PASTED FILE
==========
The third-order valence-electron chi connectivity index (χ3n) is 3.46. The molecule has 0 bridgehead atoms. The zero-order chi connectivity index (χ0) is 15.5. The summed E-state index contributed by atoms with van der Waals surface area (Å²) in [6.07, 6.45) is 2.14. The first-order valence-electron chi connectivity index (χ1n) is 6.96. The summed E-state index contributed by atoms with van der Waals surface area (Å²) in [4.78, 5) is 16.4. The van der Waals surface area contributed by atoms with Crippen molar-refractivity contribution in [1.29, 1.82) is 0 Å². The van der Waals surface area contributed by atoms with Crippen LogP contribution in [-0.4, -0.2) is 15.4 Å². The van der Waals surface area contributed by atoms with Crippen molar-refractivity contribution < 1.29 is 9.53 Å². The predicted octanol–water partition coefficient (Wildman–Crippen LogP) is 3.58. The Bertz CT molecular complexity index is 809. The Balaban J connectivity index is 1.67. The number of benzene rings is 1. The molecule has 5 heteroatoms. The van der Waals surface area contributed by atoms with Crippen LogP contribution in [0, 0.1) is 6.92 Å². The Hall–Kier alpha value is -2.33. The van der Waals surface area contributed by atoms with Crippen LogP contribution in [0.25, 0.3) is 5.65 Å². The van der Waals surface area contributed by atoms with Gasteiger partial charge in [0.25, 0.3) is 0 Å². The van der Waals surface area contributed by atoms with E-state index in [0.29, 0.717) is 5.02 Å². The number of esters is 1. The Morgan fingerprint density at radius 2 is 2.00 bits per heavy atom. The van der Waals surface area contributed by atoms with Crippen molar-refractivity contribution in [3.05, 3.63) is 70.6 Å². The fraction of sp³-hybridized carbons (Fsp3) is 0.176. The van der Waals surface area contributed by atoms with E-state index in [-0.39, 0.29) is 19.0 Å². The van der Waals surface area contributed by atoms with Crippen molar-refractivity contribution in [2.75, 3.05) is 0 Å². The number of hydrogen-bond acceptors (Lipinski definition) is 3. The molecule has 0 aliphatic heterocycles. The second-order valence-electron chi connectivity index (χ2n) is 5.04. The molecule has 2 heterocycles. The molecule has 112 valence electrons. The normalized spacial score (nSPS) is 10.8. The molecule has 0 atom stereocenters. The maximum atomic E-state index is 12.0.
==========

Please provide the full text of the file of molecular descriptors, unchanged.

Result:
The third-order valence-electron chi connectivity index (χ3n) is 3.46. The molecule has 0 bridgehead atoms. The zero-order chi connectivity index (χ0) is 15.5. The summed E-state index contributed by atoms with van der Waals surface area (Å²) in [6.07, 6.45) is 2.14. The first-order valence-electron chi connectivity index (χ1n) is 6.96. The summed E-state index contributed by atoms with van der Waals surface area (Å²) in [4.78, 5) is 16.4. The van der Waals surface area contributed by atoms with Crippen molar-refractivity contribution in [1.29, 1.82) is 0 Å². The van der Waals surface area contributed by atoms with Crippen LogP contribution in [-0.4, -0.2) is 15.4 Å². The van der Waals surface area contributed by atoms with Crippen molar-refractivity contribution < 1.29 is 9.53 Å². The predicted octanol–water partition coefficient (Wildman–Crippen LogP) is 3.58. The Bertz CT molecular complexity index is 809. The Balaban J connectivity index is 1.67. The number of benzene rings is 1. The molecule has 5 heteroatoms. The van der Waals surface area contributed by atoms with Crippen LogP contribution in [0, 0.1) is 6.92 Å². The Hall–Kier alpha value is -2.33. The van der Waals surface area contributed by atoms with Crippen LogP contribution in [0.25, 0.3) is 5.65 Å². The van der Waals surface area contributed by atoms with Gasteiger partial charge in [0.25, 0.3) is 0 Å². The van der Waals surface area contributed by atoms with E-state index in [0.29, 0.717) is 5.02 Å². The number of esters is 1. The Morgan fingerprint density at radius 2 is 2.00 bits per heavy atom. The van der Waals surface area contributed by atoms with Crippen molar-refractivity contribution in [3.05, 3.63) is 70.6 Å². The fraction of sp³-hybridized carbons (Fsp3) is 0.176. The van der Waals surface area contributed by atoms with E-state index in [-0.39, 0.29) is 19.0 Å². The van der Waals surface area contributed by atoms with Crippen molar-refractivity contribution in [2.75, 3.05) is 0 Å². The number of hydrogen-bond acceptors (Lipinski definition) is 3. The molecule has 0 aliphatic heterocycles. The second-order valence-electron chi connectivity index (χ2n) is 5.04. The molecule has 2 heterocycles. The molecule has 112 valence electrons. The normalized spacial score (nSPS) is 10.8. The molecule has 0 atom stereocenters. The maximum atomic E-state index is 12.0.